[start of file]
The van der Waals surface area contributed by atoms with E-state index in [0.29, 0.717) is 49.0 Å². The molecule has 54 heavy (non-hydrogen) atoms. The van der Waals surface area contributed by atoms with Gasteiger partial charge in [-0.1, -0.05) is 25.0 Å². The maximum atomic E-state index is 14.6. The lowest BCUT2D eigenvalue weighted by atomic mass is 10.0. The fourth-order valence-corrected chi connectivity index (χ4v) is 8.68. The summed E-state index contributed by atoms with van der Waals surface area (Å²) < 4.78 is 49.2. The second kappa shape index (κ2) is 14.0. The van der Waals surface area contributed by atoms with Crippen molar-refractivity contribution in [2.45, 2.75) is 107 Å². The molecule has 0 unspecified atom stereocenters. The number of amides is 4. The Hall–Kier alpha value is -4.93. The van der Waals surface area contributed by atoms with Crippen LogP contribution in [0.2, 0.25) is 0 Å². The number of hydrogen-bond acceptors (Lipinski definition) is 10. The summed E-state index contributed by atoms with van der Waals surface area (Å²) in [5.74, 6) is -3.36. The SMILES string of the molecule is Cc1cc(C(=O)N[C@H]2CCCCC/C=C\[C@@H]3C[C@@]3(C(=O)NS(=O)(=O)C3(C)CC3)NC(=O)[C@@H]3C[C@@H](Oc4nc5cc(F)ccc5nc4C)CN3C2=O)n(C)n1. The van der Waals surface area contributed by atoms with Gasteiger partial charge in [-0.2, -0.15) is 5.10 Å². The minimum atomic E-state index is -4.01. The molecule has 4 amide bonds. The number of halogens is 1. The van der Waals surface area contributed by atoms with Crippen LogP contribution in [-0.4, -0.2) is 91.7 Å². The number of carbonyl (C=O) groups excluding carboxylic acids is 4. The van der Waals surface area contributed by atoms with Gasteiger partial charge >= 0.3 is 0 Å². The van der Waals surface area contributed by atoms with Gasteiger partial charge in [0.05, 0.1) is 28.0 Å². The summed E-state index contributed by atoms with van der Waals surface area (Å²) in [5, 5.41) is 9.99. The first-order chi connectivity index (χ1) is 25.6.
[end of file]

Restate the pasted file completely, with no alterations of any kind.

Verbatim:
The van der Waals surface area contributed by atoms with E-state index in [0.29, 0.717) is 49.0 Å². The molecule has 54 heavy (non-hydrogen) atoms. The van der Waals surface area contributed by atoms with Gasteiger partial charge in [-0.1, -0.05) is 25.0 Å². The maximum atomic E-state index is 14.6. The lowest BCUT2D eigenvalue weighted by atomic mass is 10.0. The fourth-order valence-corrected chi connectivity index (χ4v) is 8.68. The summed E-state index contributed by atoms with van der Waals surface area (Å²) < 4.78 is 49.2. The second kappa shape index (κ2) is 14.0. The van der Waals surface area contributed by atoms with Crippen molar-refractivity contribution in [2.45, 2.75) is 107 Å². The molecule has 0 unspecified atom stereocenters. The number of amides is 4. The Hall–Kier alpha value is -4.93. The van der Waals surface area contributed by atoms with Crippen LogP contribution in [0.2, 0.25) is 0 Å². The number of hydrogen-bond acceptors (Lipinski definition) is 10. The summed E-state index contributed by atoms with van der Waals surface area (Å²) in [5.74, 6) is -3.36. The SMILES string of the molecule is Cc1cc(C(=O)N[C@H]2CCCCC/C=C\[C@@H]3C[C@@]3(C(=O)NS(=O)(=O)C3(C)CC3)NC(=O)[C@@H]3C[C@@H](Oc4nc5cc(F)ccc5nc4C)CN3C2=O)n(C)n1. The van der Waals surface area contributed by atoms with Gasteiger partial charge in [-0.2, -0.15) is 5.10 Å². The minimum atomic E-state index is -4.01. The molecule has 4 amide bonds. The number of halogens is 1. The van der Waals surface area contributed by atoms with Crippen LogP contribution in [-0.4, -0.2) is 91.7 Å². The number of carbonyl (C=O) groups excluding carboxylic acids is 4. The van der Waals surface area contributed by atoms with Gasteiger partial charge >= 0.3 is 0 Å². The van der Waals surface area contributed by atoms with Gasteiger partial charge in [0.05, 0.1) is 28.0 Å². The summed E-state index contributed by atoms with van der Waals surface area (Å²) in [5, 5.41) is 9.99. The first-order chi connectivity index (χ1) is 25.6.